New Report Offers Community-Based Solutions to Epidemic of Overdose Deaths Nationwide

Findings demonstrate that criminalizing drug use has failed, and offers examples where other forms of intervention are succeeding

NEW YORK, NY – Drug overdose is the leading cause of accidental death in the United States, with no one-size-fits-all solution. However, the most common response -- criminalization and punishment -- has done little if anything to solve this crisis, and has instead driven mass incarceration, exacerbated racial disparities within the criminal justice system, and devastated communities of color.

Today, the Vera Institute of Justice released a new report, with support from the Robert Wood Johnson Foundation: Changing Course in the Overdose Crisis: Moving from Punishment to Harm Reduction and Health, which examines the intersection of drug use and the criminal justice system. Focusing on two places that are following different paths in their response to drug use -- Ross County, OH and Atlanta, GA -- the report offers practical guidance for moving toward a new paradigm that prioritizes community health, harm reduction, and recovery.

“Across the country, an epidemic of overdose deaths is overwhelming our communities and worsening the crisis of mass incarceration,” said Leah Pope, Senior Research Fellow at the Vera Institute of Justice. “However, while there are effective harm reduction and treatment- based strategies available, we still rely too heavily on the criminal justice system as a response to drug use. We hope this report and its findings can serve as a blueprint for communities looking to move away from ineffective and “war on drugs” policies that disproportionately impact communities of color, and instead prioritize the health and safety of all people.”

Using existing literature, interviews with experts, and in-depth case studies from Ross County, OH, and Atlanta, GA, the report contextualizes the current drug overdose crisis and provides a series of recommendations for a more compassionate and effective response.

“The public health side is broken. So, while you’re working on convincing criminal justice people to reform how they approach drug use, nothing looks appealing on the other side, since we’ve been lacking resources and internal coordination for building out a true health response,” said Daliah Heller, Director of Drug Use Initiatives at Vital Strategies, a global public health non-profit. “Vera’s report provides guidance to both sides and will hopefully help create more health-centered responses to the overdose crisis.”

Developed from lessons learned through the research process, the new report offers key strategies and recommendations for interventions such as:

  • Minimizing justice-system contact for people who use drugs and ensuring access to evidence-based care for those in the justice system.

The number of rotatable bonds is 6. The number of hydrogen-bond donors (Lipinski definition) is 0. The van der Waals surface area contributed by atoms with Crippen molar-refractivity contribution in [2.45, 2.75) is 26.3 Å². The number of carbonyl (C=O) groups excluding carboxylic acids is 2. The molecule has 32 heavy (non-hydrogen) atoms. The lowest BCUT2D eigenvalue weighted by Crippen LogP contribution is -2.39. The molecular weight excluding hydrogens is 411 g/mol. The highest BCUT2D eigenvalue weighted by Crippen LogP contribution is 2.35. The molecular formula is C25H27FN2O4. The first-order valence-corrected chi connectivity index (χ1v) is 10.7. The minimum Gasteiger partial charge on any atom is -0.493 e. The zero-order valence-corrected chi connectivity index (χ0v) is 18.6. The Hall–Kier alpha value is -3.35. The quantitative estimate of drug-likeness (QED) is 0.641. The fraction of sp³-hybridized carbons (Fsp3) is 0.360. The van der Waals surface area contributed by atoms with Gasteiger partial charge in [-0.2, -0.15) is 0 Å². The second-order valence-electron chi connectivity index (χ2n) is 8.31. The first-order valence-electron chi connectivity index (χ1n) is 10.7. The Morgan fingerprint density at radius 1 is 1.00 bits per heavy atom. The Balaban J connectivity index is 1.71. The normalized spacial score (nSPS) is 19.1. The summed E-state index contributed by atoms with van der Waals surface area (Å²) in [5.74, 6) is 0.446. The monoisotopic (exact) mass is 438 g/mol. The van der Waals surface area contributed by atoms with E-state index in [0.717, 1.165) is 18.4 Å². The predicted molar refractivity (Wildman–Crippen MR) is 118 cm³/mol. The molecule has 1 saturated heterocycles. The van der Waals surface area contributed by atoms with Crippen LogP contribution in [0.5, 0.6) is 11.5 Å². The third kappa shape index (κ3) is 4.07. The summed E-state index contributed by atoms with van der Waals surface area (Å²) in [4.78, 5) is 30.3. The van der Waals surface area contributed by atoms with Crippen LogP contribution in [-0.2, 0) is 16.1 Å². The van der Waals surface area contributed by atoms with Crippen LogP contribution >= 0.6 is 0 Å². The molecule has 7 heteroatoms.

• Focusing legislative attention on increasing resources for public health and community-based harm reduction responses, such as expanding Medicaid, improving regulations around medication-assisted treatment, and reforming laws and policies that limit people with criminal histories from accessing social benefits.
  • Providing people with substance use disorders a variety of harm reduction, treatment, and abstinence-based recovery interventions.
  • Applying a race equity lens to all policies and programs in responses to drug use and drug-related harms.

“Putting an end to substance use disorder requires community collaboration,” said Laken Woods, a peer recovery counselor in Ross County, Ohio. “This new research from Vera confirms what I see in my work: You have to meet people where they are and make sure they’re supported, not punished.”

“The Vera report takes a vital, deeper dive into the current responses to drug use and where they fall short,” said Mona Bennett, Co-founder of the Atlanta Harm Reduction Coalition. “Those of us working on harm reduction appreciate Vera amplifying our messages.”

In the report, Vera’s findings are guided by principles of equity, harm reduction, human dignity, and the belief that drug use should be addressed primarily as a public health issue.

About the Vera Institute of Justice

The Vera Institute of Justice is a justice reform change agent. Vera produces ideas, analysis, and research that inspire change in the systems people rely upon for safety and justice. Vera collaborates with the communities most impacted by these systems and works in close partnership with government and civic leaders to implement change. Across projects, Vera is committed to explicitly and effectively reducing the burdens of the justice system on people of color and frames all work with an understanding of our country’s history of racial oppression. Vera is currently pursuing core priorities of ending the misuse of jails, transforming conditions of confinement, providing legal services for immigrants, and ensuring that justice systems more effectively serve America’s increasingly diverse communities. Vera has offices in Brooklyn, NY; Washington, DC; New Orleans, and Los Angeles.

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